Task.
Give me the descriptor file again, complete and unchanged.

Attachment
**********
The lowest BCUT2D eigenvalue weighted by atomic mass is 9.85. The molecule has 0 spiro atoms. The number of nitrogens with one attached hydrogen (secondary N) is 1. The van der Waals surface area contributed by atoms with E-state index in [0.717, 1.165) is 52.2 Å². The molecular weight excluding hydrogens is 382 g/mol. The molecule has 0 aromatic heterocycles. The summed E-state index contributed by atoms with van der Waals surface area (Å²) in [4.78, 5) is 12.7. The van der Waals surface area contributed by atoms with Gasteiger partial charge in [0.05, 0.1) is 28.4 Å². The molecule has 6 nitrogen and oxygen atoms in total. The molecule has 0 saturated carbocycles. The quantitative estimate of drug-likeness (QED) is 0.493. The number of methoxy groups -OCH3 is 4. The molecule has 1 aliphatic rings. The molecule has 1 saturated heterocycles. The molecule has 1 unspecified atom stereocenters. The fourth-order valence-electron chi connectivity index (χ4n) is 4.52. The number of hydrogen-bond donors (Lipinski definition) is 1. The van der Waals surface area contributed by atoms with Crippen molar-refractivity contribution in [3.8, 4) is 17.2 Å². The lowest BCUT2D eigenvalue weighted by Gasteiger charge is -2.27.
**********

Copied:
The lowest BCUT2D eigenvalue weighted by atomic mass is 9.85. The molecule has 0 spiro atoms. The number of nitrogens with one attached hydrogen (secondary N) is 1. The van der Waals surface area contributed by atoms with E-state index in [0.717, 1.165) is 52.2 Å². The molecular weight excluding hydrogens is 382 g/mol. The molecule has 0 aromatic heterocycles. The summed E-state index contributed by atoms with van der Waals surface area (Å²) in [4.78, 5) is 12.7. The van der Waals surface area contributed by atoms with Gasteiger partial charge in [0.05, 0.1) is 28.4 Å². The molecule has 6 nitrogen and oxygen atoms in total. The molecule has 0 saturated carbocycles. The quantitative estimate of drug-likeness (QED) is 0.493. The number of methoxy groups -OCH3 is 4. The molecule has 1 aliphatic rings. The molecule has 1 saturated heterocycles. The molecule has 1 unspecified atom stereocenters. The fourth-order valence-electron chi connectivity index (χ4n) is 4.52. The number of hydrogen-bond donors (Lipinski definition) is 1. The van der Waals surface area contributed by atoms with Crippen molar-refractivity contribution in [3.8, 4) is 17.2 Å². The lowest BCUT2D eigenvalue weighted by Gasteiger charge is -2.27.